How a Seventeenth-Century Yemenite Liturgical Poem Became an International Pop Hit

4 min readOct 17, 2017

Song: Im Nin’Alu (remix by Izhar Ashdot)

Artist: Ofra Haza

Year: 1988

Every so often, a pop song breaks out of its local market and onto the international scene for worthy reasons other than a catchy chorus or a viral video. Ofra Haza’s “Im Nin’Alu” (remix by Izhar Ashdot) is one of these songs; you might not recognize the title, but it’s been sampled by artists as diverse as Madonna, Public Enemy, Eric B. & Rakim, and Punjabi MC. It’s playing in the background of an American Psycho scene and also shows up on the playlist for Grand Theft Auto: Liberty City. When an obscure Middle Eastern pop number stretches its influence that far, it has to be good. Madonna, Public Enemy, and GTA can’t all be wrong, can they?

Haza in better times.

Turns out they weren’t. From the first pleading, crystalline a-cappella notes, “Im Nin’Alu” is a soaring pop masterpiece given wings by the pure mezzo-soprano of Israeli vocalist Ofra Haza. It’s sung primarily in Hebrew, with a few scattered verses in English. The drum machine, synthesizers, and strings sound a little dated at times, but that’s not the focus: “Im Nin’Alu” is about the sheer beauty and emotion of Haza’s voice, possessed of an almost-flawless tone, welling up from the Tel Aviv slums to sing a prayer from the sun-scorched desert of Yemen. You don’t even have to understand what Haza is singing about; her voice transcends languages, cultures, continents, religions.

For an international pop hit, the lyrics are almost as captivating as Haza’s delivery. This wasn’t a pop confection scribbled down in EMI’s back office, or a vapid summer hit about working in a cocktail bar (sorry, Human League). “Im Nin’Alu” is a Mizrahi Jewish prayer written by a famed Yemenite rabbi, Shalom Shabazi, in the seventeenth century. The Hebrew lyrics are “Im nin’alu daltei n’divim daltei marom lo nin’alu,” which translates into English as “Even if the gates of the rich are closed, the gates of heaven will never be closed.” If you’re wondering why the esteemed rabbi wasn’t writing about cocktail bars and working for the weekend, it’s because the Yemenite Jews of that time were banished to an inhospitable desert to go farm sand (see “Mawza Exile”). Due to the twin prongs of famine and persecution, only 850 of Shabazi’s estimated 15,000 liturgical poems survived to the present day.

Ofra Haza.

Ofra Haza herself was no less of a tragic figure. She grew up poverty-stricken in a Tel Aviv slum as the youngest of nine children. As the “Madonna of the Middle East,” she enjoyed huge success in her native Israel, but did not become an international name until 1988. That was the year when producer Izhkar Ashdot remixed her traditional version of “Im Nin’Alu,” from her 1984 album Yemenite Songs, as a more pop-friendly tune. The song became a surprise international hit, but Haza did not receive worldwide acclaim again until 1997, when she sang the haunting “Deliver Us” for the DreamWorks animated film The Prince of Egypt. In 2000, at the age of 42, she died of AIDS, contracted either through a tainted blood transfusion or- some speculate- the drug use of her businessman husband, who fatally overdosed a year after Haza’s death.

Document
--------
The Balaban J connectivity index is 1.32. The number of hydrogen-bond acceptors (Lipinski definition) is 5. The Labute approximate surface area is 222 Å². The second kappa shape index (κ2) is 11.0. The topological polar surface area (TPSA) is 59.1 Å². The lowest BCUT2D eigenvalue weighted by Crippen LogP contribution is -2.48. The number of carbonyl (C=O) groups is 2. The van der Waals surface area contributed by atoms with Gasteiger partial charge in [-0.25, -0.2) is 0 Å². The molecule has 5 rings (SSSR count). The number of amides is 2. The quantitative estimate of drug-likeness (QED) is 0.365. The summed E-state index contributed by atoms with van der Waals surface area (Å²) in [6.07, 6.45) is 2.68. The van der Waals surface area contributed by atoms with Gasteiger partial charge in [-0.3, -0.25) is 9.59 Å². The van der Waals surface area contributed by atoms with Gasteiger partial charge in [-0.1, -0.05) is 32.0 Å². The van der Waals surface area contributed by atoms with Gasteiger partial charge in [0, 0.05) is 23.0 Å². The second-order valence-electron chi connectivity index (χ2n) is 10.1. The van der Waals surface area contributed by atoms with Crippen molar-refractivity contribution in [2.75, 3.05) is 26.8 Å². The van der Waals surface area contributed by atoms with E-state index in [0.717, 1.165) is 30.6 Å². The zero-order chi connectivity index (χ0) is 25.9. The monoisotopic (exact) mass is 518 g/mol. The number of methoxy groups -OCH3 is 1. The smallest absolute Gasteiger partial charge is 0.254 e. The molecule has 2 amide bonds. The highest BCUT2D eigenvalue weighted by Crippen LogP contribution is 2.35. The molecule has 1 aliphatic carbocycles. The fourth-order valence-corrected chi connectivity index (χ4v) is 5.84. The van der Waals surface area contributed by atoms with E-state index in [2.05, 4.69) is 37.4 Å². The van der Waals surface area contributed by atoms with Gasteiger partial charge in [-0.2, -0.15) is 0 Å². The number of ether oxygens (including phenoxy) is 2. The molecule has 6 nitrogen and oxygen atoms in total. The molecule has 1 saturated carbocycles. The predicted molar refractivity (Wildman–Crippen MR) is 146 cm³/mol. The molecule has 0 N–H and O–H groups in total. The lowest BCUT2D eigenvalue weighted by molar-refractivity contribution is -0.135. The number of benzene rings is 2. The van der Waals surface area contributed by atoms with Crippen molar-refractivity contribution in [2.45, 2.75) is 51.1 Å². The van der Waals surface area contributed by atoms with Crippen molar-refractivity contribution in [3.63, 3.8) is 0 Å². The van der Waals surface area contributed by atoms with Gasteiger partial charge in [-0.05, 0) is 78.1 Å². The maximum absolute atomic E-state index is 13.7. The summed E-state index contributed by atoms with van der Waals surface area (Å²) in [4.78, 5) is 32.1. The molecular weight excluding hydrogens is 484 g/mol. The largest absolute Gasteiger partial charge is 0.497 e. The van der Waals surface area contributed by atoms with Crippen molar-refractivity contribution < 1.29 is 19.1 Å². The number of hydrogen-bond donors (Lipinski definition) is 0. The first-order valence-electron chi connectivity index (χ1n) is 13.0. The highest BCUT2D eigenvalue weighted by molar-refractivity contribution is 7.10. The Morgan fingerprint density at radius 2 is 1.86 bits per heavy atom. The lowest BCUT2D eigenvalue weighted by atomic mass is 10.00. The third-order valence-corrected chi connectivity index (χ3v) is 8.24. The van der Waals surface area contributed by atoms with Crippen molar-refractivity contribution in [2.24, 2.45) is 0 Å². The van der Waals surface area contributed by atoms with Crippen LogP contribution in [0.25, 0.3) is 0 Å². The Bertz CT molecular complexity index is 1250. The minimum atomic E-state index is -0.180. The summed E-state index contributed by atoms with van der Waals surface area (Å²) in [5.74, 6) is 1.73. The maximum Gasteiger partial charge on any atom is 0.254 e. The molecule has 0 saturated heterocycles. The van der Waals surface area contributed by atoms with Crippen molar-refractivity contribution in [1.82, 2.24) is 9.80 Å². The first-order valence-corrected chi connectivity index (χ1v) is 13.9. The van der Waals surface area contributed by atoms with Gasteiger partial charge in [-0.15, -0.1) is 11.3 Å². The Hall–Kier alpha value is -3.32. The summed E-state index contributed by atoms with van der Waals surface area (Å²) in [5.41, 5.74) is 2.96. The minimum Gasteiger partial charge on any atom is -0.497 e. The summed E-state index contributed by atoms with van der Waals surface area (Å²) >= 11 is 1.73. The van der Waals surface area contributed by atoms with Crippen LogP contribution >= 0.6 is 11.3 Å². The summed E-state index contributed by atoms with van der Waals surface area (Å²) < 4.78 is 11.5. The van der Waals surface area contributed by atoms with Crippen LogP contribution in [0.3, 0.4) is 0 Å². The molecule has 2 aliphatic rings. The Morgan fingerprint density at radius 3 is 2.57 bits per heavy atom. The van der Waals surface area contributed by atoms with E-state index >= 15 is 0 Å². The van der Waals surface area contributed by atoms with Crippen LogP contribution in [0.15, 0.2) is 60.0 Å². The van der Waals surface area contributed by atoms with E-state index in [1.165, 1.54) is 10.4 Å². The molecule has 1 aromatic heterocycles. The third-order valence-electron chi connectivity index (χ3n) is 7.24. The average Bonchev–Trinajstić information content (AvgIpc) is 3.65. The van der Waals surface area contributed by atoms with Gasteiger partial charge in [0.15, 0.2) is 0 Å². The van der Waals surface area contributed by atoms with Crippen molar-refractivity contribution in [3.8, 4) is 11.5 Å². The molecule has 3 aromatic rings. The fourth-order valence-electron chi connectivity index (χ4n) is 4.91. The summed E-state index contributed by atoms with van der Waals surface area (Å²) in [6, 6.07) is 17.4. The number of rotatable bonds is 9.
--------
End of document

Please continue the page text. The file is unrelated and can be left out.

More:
The path of “Im Nin’Alu” is fascinating; somehow, somewhere, a producer decided it would be a good idea to remix the four-year-old version of a three-hundred-year-old Sephardic Jewish hymn. Speed up the original, add a few English verses, replace the traditional Yemenite tin with a drum machine. Get Warner to distribute it worldwide, where it became a dance staple in European clubs over the summer of 1988. Send some copies to England, where it would be mixed with Eric B. and Rakim’s classic anthem “Paid in Full.” Most hit songs don’t begin or end or like this. Granted, Haza was managed by Warner at the time, which was no slouch when it came to distribution, but Warner wasn’t really in the business of promoting obscure Yemenite Jewish singers; their roster included Madonna, Paul Simon, Prince, Van Halen, and Dire Straits. The fact that this song made it out of Israel at all is a testament to its beauty and power, and serves as a lasting legacy for both Shabazi’s poetry and Haza’s voice.




Musings on Music, Mostly. Top Music Writer and amateur ethnomusicologist. D.C. native. Rottweiler mom.